The question most frequently asked to jewelry experts is "what is the difference between antique cut and contemporary cut diamonds?" The answer is to be found primarily in the fascinating historical and technological evolution that has taken place at the cutting wheel. For centuries diamond cutters have applied different approaches and techniques, by hand, to the ancient rough crystals that come from the earth. Most of our Jewelry collection dates from the 19th century to the middle of the 20th century, a period of time that beautifully encapsulates a range of artful and inventive techniques used to bring out the best in each unique diamond crystal. Unlike contemporary diamond cutting, which primarily uses machines and endeavors to create a reliably identical product on a mass-produced scale, the diamonds of the past differ from those of the present and also from one another. Their captivating subtleties, coupled with their increasing rarity, makes their unique charms highly desirable and sought after.
Rose Cut Diamonds
Developed in the 1500s, this pretty cut is named for its likeness to the bloom of a rose. They have a flat bottom and domed top, and with as many as 24 facets, impart a soft diffused light. They are prized for their feminine, romantic subtlety and are typically to be found in our Georgian and early Victorian era pieces.
Mine Cut Diamonds
From 18th Century Europe, Mine Cuts, also referred to as Antique Cushion Cuts, are the forefathers of the Modern Round Brilliant Cut. These lively cuts are not round, however. The edge (or 'girdle') of the diamond forms a soft square or cushion shape. They were crafted with a variety of facet patterns, but always with a small table, high crown and large culet. These innovations resulted in diamonds that are especially breathtaking when viewed under the candlelit conditions typical of the 18th to mid 19th centuries, before the advent of electricity.
European Cut Diamonds
The late 1800's was a thrilling time of great technical innovation in diamond cutting. Mechanical cutting devices were introduced that aided diamond cutters in their pursuit of a rounder, more symmetrical and more brilliant cut. This dovetailed beautifully with the innovations happening in fine jewelry making as well, resulting in fine jewels of extraordinary quality and refinement. European Cuts are often spoken of in the context of a timeline of development that culminates in the Modern Round Brilliant Cut, and they possess characteristics of both the Mine Cuts and Modern Round Brilliant Cuts. They are well-represented in the Lang collection, as their captivating beauty is featured in a wide assortment of Victorian, Edwardian and Art Deco jewelry.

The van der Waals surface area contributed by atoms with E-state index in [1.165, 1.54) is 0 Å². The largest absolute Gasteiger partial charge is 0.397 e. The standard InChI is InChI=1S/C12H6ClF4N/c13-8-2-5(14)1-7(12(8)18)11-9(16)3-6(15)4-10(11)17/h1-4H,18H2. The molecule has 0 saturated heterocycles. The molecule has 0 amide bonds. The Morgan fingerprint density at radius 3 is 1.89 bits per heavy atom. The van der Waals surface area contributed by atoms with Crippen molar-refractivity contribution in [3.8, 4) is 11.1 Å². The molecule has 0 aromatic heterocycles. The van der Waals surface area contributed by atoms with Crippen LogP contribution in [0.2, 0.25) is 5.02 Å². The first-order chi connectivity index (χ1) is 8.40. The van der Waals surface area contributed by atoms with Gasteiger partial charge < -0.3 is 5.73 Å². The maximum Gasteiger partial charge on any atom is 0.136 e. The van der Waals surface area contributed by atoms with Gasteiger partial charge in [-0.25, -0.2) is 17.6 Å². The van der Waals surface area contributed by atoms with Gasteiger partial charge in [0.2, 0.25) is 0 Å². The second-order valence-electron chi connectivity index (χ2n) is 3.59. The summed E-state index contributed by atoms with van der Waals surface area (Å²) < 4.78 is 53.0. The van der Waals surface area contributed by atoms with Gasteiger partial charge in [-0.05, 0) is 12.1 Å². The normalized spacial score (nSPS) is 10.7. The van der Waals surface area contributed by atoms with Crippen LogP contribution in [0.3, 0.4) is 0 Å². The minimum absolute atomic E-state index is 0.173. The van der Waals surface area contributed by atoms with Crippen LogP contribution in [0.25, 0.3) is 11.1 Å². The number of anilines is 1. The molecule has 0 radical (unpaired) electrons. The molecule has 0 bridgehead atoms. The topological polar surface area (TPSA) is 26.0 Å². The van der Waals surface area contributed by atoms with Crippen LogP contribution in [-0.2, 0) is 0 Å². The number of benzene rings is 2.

Modern Round Brilliant Cut Diamonds
The first quarter of the 20th century saw the introduction of the Modern Round Brilliant Cut, but it wasn't widely used in jewelry until 1940's. It quickly became the standard, most popular way to cut diamonds and endures to this day, wherein its' proportions and facet arrangements have been mathematically perfected. Like the European Cut, it has a circular girdle and 58 facets. However, the larger table size and absence of a flat culet maximizes the diamond's ability to produce fire and brilliance, as it allows more light to be returned to the eye of the viewer without interference. These dazzling diamonds are to be found in Retro, Mid-Century and Contemporary pieces in the Jewelry World collection.
Fancy Shaped Diamonds
'Fancy' is the category name that includes every diamond shape that is not round. They also have a long rich history and the Jewelry World collection contains many superlative antique and modern examples.
The 4C's Of Diamond Buying
The popular expression 'the 4C's' refers to the most significant factors used in classifying diamonds: Color, Clarity, Cut and Carat Weight. These four factors combine to determine every diamond's beauty, rarity and value.
Diamonds occur naturally in a wide variety of colors, but the subtle variations in white colorless diamonds led the Gemological Institute of America (GIA) to create a color scale that begins at the letter D and moves through the English alphabet to the letter Z. Diamonds with higher color than Z are considered as Fancy colored diamonds. Fancy colored diamonds come in all different colors and are quite rare. To color grade diamonds, our highly trained team of on-site gemologists use a controlled lighting environment and master color grading diamonds for comparison.
When we speak of Clarity we are referring to the purity of the diamond. Diamonds are formed deep in the earth and are subject to tremendous heat and pressure which cause internal inclusions and external blemishes. Most diamonds have inclusions and key identifying characteristics and very few are flawless. We identify and grade diamonds based on these characteristics specific to their size, nature and location in/on the stone. Diamonds are graded by skilled gemologists with 10X magnification using a binocular microscope or 10X loupe with optimum lighting conditions. The grading categories range from flawless to imperfect, and use these abbreviations:
Cut does not refer to the shape of a diamond, but to the angles and proportions of facet arrangements, as well as the polished finish and symmetry of the diamond. The optical attributes of the diamond influenced by cut are Brightness, Fire and Scintillation.
Carat is the unit used to measure a diamond's weight, not its' size. Carats are measured in fractions, with 100 "points" to a carat. So, for example, one carat is written as 1.00, 3/4 of one carat is written as .75 carat.
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